Financial Mathematics (MATH262)

Credits: 15 / Semester: semester 2

Mathematical Finance uses mathematical methods to solve problems arising in finance. A common problem in Mathematical Finance is that of derivative pricing. In this module, after introducing the basic concepts in Financial Mathematics, we use some particular models for the dynamic of stock price to solve problems of pricing and hedging derivatives. This module is fundamental for students intending to work in financial institutions and/or doing an MSc in Financial Mathematics or related areas.​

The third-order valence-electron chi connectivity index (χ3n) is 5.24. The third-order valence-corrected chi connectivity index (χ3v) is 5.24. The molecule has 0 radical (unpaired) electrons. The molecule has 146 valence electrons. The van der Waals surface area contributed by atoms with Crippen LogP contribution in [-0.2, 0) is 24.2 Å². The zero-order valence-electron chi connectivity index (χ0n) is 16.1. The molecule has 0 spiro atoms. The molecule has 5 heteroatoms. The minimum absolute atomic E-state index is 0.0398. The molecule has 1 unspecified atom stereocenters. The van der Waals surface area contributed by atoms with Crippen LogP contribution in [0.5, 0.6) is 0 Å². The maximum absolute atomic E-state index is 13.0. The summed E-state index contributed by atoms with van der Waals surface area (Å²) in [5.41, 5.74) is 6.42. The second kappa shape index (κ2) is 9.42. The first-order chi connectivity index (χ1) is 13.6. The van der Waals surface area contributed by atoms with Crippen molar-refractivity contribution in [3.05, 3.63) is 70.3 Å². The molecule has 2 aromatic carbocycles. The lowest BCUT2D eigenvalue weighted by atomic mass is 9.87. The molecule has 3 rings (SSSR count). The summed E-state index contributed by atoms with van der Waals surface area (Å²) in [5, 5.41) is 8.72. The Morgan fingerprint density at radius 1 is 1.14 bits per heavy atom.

STATISTICS AND PROBABILITY II (MATH254)

Credits: 15 / Semester: semester 2

This module provides an introduction to probabilistic methods that are used not only in actuarial science, financial mathematics and statistics but also in all physical sciences. It focuses on discrete and continuous random variables with values in one and several dimensions, properties of the most useful distributions (e.g. geometric, exponential, and normal), their transformations, moment and probability generating functions and limit theorems. This module will help students doing MATH260 and MATH262 (Financial mathematics). This module complements MATH365 (Measure theory and probability) in the sense that MATH365 provides the contradiction-free measure theoretic foundation on which this module rests.

Optional

METRIC SPACES AND CALCULUS (MATH242)

Credits: 15 / Semester: semester 2